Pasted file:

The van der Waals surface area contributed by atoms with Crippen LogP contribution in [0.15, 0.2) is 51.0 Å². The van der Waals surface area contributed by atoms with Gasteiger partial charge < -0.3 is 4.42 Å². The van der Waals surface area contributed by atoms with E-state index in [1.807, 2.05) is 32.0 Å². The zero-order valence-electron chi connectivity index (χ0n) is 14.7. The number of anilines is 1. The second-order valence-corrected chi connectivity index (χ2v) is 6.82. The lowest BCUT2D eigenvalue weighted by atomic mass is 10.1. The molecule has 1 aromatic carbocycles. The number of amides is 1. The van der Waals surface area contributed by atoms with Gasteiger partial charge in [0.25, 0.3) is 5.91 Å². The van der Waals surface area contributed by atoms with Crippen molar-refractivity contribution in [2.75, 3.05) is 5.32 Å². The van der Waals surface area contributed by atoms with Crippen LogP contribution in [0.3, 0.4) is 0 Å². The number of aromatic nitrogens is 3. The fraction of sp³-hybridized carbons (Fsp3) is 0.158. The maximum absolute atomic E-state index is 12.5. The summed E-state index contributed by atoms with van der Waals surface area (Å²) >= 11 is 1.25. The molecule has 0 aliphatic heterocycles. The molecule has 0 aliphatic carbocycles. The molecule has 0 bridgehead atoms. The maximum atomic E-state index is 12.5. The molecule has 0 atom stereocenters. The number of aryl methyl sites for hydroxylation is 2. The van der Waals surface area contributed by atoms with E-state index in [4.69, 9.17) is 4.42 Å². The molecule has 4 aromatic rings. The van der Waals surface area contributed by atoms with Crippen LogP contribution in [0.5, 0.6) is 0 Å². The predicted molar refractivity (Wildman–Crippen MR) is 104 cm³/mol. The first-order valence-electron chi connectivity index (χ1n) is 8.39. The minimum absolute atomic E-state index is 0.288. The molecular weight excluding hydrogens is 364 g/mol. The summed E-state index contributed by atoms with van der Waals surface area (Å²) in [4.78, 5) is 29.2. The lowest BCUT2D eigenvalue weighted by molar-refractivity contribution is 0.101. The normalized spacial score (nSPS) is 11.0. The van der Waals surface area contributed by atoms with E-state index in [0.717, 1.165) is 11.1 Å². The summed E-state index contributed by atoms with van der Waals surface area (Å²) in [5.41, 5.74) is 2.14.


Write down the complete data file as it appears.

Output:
The van der Waals surface area contributed by atoms with Crippen LogP contribution in [0.15, 0.2) is 51.0 Å². The van der Waals surface area contributed by atoms with Gasteiger partial charge < -0.3 is 4.42 Å². The van der Waals surface area contributed by atoms with E-state index in [1.807, 2.05) is 32.0 Å². The zero-order valence-electron chi connectivity index (χ0n) is 14.7. The number of anilines is 1. The second-order valence-corrected chi connectivity index (χ2v) is 6.82. The lowest BCUT2D eigenvalue weighted by atomic mass is 10.1. The molecule has 1 aromatic carbocycles. The number of amides is 1. The van der Waals surface area contributed by atoms with Gasteiger partial charge in [0.25, 0.3) is 5.91 Å². The van der Waals surface area contributed by atoms with Crippen molar-refractivity contribution in [2.75, 3.05) is 5.32 Å². The van der Waals surface area contributed by atoms with Crippen LogP contribution in [0.3, 0.4) is 0 Å². The number of aromatic nitrogens is 3. The fraction of sp³-hybridized carbons (Fsp3) is 0.158. The maximum absolute atomic E-state index is 12.5. The summed E-state index contributed by atoms with van der Waals surface area (Å²) >= 11 is 1.25. The molecule has 0 aliphatic heterocycles. The molecule has 0 aliphatic carbocycles. The molecule has 0 bridgehead atoms. The maximum atomic E-state index is 12.5. The molecule has 0 atom stereocenters. The number of aryl methyl sites for hydroxylation is 2. The van der Waals surface area contributed by atoms with E-state index in [4.69, 9.17) is 4.42 Å². The molecule has 4 aromatic rings. The van der Waals surface area contributed by atoms with Crippen LogP contribution in [0.5, 0.6) is 0 Å². The predicted molar refractivity (Wildman–Crippen MR) is 104 cm³/mol. The first-order valence-electron chi connectivity index (χ1n) is 8.39. The minimum absolute atomic E-state index is 0.288. The molecular weight excluding hydrogens is 364 g/mol. The summed E-state index contributed by atoms with van der Waals surface area (Å²) in [4.78, 5) is 29.2. The lowest BCUT2D eigenvalue weighted by molar-refractivity contribution is 0.101. The normalized spacial score (nSPS) is 11.0. The van der Waals surface area contributed by atoms with E-state index in [0.717, 1.165) is 11.1 Å². The summed E-state index contributed by atoms with van der Waals surface area (Å²) in [5.41, 5.74) is 2.14.